The three were detained shortly after members of the group stormed a church in Moscow on February 21 and performed a song criticizing what they see as the Orthodox Church's support of Prime Minister and president-elect Vladimir Putin.
The three admit to being members of the larger group, but deny taking part in the action at the Cathedral of Christ the Savior.
Amnesty said even if they did take part, Russia's response -- including a possible seven year jail sentence for hooliganism -- was not "a justifiable response to the peaceful -- if , to many, offensive -- expression of their political beliefs."
Amnesty called for the immediate release of Maria Alekhina, Nadezhda Tolokonnikova, and Ekaterina Samusevich.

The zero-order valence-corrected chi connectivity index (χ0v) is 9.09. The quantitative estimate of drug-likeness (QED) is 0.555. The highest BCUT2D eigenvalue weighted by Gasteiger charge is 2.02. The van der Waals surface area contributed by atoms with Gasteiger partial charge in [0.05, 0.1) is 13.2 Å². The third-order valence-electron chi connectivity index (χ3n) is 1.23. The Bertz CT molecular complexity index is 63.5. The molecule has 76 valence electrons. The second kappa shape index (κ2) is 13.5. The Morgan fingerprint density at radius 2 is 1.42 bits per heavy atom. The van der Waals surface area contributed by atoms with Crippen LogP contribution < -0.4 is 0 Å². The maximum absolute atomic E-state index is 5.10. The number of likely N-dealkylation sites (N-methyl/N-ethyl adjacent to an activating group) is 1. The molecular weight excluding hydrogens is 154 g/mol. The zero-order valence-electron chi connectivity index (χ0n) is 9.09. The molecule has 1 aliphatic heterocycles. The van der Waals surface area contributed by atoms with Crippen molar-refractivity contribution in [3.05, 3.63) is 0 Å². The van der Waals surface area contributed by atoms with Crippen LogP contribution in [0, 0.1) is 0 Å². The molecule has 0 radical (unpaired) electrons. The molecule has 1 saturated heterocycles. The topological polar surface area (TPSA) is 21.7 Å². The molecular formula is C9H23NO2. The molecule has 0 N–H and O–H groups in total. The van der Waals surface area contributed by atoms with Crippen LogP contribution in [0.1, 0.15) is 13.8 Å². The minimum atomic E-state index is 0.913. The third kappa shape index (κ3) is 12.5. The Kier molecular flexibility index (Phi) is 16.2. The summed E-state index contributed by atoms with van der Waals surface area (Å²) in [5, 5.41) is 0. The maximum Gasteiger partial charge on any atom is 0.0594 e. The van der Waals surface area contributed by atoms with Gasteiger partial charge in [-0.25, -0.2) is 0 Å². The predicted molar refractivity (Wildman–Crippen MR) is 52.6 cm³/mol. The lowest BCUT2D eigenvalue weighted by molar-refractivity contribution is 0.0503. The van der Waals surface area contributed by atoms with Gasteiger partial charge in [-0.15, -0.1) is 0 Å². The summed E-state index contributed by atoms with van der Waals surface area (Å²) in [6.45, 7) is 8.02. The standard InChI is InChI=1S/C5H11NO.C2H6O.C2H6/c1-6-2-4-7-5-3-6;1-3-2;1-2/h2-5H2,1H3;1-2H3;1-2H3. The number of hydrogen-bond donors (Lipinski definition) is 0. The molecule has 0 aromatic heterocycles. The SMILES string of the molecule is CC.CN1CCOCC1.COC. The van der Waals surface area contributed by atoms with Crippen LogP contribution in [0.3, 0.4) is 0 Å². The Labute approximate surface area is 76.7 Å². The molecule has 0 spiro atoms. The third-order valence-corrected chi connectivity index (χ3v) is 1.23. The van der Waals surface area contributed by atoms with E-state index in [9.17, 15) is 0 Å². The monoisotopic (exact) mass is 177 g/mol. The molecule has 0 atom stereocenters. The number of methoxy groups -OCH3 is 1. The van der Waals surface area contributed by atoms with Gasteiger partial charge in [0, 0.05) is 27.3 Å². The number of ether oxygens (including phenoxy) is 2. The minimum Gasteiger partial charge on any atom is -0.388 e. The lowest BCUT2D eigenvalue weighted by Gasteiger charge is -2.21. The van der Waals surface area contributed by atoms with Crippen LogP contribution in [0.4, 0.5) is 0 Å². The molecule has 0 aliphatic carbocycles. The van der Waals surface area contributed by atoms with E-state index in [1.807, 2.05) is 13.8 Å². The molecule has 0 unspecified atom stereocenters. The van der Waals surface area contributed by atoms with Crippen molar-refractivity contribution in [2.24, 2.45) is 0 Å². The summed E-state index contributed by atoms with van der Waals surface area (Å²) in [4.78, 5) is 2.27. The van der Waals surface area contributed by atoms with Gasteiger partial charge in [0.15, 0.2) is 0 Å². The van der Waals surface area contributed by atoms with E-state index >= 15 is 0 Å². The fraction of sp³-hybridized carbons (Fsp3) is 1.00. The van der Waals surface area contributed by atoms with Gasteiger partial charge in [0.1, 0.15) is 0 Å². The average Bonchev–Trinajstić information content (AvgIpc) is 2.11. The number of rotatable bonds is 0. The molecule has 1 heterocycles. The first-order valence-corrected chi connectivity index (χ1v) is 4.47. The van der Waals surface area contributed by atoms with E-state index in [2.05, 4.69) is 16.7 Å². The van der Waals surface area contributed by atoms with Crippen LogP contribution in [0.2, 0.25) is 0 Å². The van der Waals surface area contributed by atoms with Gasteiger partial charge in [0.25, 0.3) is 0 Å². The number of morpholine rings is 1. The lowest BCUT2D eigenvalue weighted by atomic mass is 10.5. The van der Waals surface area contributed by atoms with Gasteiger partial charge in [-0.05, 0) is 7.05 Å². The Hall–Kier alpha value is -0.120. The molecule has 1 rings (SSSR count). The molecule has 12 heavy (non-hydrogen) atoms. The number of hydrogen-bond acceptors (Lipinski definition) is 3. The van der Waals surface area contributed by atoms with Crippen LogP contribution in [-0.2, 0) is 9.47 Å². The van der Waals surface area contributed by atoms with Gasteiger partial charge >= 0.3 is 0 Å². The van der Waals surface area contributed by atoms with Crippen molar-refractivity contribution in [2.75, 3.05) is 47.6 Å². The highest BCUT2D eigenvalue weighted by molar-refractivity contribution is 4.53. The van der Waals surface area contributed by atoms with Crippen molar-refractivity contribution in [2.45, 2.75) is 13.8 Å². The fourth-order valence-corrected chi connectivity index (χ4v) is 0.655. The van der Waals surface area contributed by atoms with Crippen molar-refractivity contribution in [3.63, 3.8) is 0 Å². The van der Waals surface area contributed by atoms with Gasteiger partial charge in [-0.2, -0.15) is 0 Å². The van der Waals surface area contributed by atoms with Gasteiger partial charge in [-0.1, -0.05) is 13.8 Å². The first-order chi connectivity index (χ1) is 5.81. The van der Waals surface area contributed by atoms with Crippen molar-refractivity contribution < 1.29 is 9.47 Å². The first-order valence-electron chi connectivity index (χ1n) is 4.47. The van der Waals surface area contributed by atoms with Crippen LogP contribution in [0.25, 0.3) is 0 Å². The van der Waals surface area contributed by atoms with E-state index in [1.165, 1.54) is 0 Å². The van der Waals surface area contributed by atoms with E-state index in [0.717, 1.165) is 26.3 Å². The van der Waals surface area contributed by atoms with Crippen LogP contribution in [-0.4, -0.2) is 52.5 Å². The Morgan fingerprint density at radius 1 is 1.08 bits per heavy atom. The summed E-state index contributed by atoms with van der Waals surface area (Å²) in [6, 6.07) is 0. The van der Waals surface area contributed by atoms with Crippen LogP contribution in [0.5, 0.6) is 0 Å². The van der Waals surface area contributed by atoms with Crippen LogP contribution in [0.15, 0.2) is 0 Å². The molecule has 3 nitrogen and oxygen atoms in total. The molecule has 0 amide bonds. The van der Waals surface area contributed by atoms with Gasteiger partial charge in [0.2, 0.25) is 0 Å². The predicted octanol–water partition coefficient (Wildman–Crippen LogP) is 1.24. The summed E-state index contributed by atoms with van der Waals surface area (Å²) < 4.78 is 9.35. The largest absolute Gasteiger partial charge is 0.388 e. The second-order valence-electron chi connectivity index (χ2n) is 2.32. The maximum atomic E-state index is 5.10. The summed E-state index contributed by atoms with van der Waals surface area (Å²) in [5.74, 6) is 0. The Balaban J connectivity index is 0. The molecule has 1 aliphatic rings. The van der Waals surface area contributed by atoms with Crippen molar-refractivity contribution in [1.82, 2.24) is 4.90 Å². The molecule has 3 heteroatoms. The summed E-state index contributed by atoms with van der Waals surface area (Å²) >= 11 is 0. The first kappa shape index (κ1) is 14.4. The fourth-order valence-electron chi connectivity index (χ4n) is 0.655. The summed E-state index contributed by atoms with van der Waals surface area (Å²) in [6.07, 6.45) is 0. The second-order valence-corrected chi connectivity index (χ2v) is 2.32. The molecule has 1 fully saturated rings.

The three are now in pre-trial detention until April 25.
Russian Orthodox Patriarch Kirill said Pussy Riot desecrated the Cathedral of Christ the Savior with their stunt.
Speaking last month to Russian TV, Kirill said he was sickened by their protest and saddened that Russian Orthodox believers would defend the band.
"Those people don't believe in the power of prayer, they believe in the power of propaganda, in the power of lies and slander, in the power of the Internet and mass media, in the power of money and weapons," Kirill said
"We believe in the power of prayer. I call on the whole Russian Orthodox Church for passionate and diligent praying for our country, for our trust, for our people, for God to forgive us our sin."
More than 2,000 people have signed an open letter to the patriarch, asking the clergy not to press charges.
Several religious leaders, including Vsevolod Chaplin, the head of the Orthodox Church's social affairs department, have said the women should not be imprisoned.